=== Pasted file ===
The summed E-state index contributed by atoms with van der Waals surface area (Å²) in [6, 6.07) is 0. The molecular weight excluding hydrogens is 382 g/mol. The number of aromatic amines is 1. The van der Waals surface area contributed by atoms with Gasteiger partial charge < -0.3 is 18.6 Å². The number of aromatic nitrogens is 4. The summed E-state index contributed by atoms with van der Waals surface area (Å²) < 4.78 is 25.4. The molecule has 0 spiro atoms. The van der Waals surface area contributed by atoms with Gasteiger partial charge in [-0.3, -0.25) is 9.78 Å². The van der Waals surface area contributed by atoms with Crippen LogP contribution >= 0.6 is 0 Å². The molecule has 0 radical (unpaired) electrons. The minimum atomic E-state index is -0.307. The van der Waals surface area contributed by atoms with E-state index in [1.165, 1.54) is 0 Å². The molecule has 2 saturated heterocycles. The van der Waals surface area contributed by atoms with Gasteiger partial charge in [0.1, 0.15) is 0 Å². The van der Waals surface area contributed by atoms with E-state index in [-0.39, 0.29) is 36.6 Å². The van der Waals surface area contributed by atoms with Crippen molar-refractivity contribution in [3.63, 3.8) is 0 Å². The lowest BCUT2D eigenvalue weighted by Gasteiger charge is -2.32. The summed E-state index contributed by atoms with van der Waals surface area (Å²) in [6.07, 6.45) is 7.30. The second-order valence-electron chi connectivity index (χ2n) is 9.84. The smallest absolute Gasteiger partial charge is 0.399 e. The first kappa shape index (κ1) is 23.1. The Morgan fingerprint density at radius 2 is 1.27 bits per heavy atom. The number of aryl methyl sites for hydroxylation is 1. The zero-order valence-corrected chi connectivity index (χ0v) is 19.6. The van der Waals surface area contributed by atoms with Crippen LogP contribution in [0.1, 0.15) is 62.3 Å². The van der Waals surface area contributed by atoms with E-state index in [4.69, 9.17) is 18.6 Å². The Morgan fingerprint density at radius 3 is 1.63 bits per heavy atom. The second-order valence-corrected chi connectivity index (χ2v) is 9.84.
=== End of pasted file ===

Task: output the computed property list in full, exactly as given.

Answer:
The summed E-state index contributed by atoms with van der Waals surface area (Å²) in [6, 6.07) is 0. The molecular weight excluding hydrogens is 382 g/mol. The number of aromatic amines is 1. The van der Waals surface area contributed by atoms with Gasteiger partial charge < -0.3 is 18.6 Å². The number of aromatic nitrogens is 4. The summed E-state index contributed by atoms with van der Waals surface area (Å²) < 4.78 is 25.4. The molecule has 0 spiro atoms. The van der Waals surface area contributed by atoms with Gasteiger partial charge in [-0.3, -0.25) is 9.78 Å². The van der Waals surface area contributed by atoms with Crippen LogP contribution >= 0.6 is 0 Å². The molecule has 0 radical (unpaired) electrons. The minimum atomic E-state index is -0.307. The van der Waals surface area contributed by atoms with E-state index in [1.165, 1.54) is 0 Å². The molecule has 2 saturated heterocycles. The van der Waals surface area contributed by atoms with Gasteiger partial charge in [0.1, 0.15) is 0 Å². The van der Waals surface area contributed by atoms with E-state index in [-0.39, 0.29) is 36.6 Å². The van der Waals surface area contributed by atoms with Crippen molar-refractivity contribution in [3.63, 3.8) is 0 Å². The lowest BCUT2D eigenvalue weighted by Gasteiger charge is -2.32. The summed E-state index contributed by atoms with van der Waals surface area (Å²) in [6.07, 6.45) is 7.30. The second-order valence-electron chi connectivity index (χ2n) is 9.84. The smallest absolute Gasteiger partial charge is 0.399 e. The first kappa shape index (κ1) is 23.1. The Morgan fingerprint density at radius 2 is 1.27 bits per heavy atom. The number of aryl methyl sites for hydroxylation is 1. The zero-order valence-corrected chi connectivity index (χ0v) is 19.6. The van der Waals surface area contributed by atoms with Crippen LogP contribution in [0.1, 0.15) is 62.3 Å². The van der Waals surface area contributed by atoms with E-state index in [4.69, 9.17) is 18.6 Å². The Morgan fingerprint density at radius 3 is 1.63 bits per heavy atom. The second-order valence-corrected chi connectivity index (χ2v) is 9.84.